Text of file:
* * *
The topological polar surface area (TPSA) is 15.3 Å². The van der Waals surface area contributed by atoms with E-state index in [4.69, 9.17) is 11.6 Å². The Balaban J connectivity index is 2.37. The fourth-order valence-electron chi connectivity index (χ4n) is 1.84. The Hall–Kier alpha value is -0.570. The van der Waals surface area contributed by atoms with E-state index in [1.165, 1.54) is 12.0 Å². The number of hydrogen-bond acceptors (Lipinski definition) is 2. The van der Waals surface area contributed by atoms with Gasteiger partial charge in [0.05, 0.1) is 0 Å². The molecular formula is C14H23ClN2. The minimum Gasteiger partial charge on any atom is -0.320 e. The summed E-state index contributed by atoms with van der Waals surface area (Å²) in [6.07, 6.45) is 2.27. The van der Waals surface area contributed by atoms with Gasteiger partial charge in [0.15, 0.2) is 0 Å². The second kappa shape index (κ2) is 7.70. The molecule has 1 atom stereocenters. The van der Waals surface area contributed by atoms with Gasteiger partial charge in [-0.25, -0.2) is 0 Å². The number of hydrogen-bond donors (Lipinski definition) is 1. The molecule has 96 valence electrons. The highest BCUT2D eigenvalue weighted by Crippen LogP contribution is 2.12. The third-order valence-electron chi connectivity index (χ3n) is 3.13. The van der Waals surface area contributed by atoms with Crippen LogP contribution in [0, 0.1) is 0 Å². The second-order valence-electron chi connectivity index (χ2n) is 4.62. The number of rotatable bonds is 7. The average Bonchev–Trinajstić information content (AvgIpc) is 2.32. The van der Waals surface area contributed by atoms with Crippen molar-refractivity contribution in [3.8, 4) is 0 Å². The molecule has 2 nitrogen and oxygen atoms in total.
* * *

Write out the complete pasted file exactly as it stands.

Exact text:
The topological polar surface area (TPSA) is 15.3 Å². The van der Waals surface area contributed by atoms with E-state index in [4.69, 9.17) is 11.6 Å². The Balaban J connectivity index is 2.37. The fourth-order valence-electron chi connectivity index (χ4n) is 1.84. The Hall–Kier alpha value is -0.570. The van der Waals surface area contributed by atoms with E-state index in [1.165, 1.54) is 12.0 Å². The number of hydrogen-bond acceptors (Lipinski definition) is 2. The van der Waals surface area contributed by atoms with Gasteiger partial charge in [0.05, 0.1) is 0 Å². The molecular formula is C14H23ClN2. The minimum Gasteiger partial charge on any atom is -0.320 e. The summed E-state index contributed by atoms with van der Waals surface area (Å²) in [6.07, 6.45) is 2.27. The van der Waals surface area contributed by atoms with Gasteiger partial charge in [0.15, 0.2) is 0 Å². The second kappa shape index (κ2) is 7.70. The molecule has 1 atom stereocenters. The van der Waals surface area contributed by atoms with Gasteiger partial charge in [-0.25, -0.2) is 0 Å². The number of hydrogen-bond donors (Lipinski definition) is 1. The molecule has 96 valence electrons. The highest BCUT2D eigenvalue weighted by Crippen LogP contribution is 2.12. The third-order valence-electron chi connectivity index (χ3n) is 3.13. The van der Waals surface area contributed by atoms with Crippen LogP contribution in [0, 0.1) is 0 Å². The second-order valence-electron chi connectivity index (χ2n) is 4.62. The number of rotatable bonds is 7. The average Bonchev–Trinajstić information content (AvgIpc) is 2.32. The van der Waals surface area contributed by atoms with Crippen molar-refractivity contribution in [3.8, 4) is 0 Å². The molecule has 2 nitrogen and oxygen atoms in total.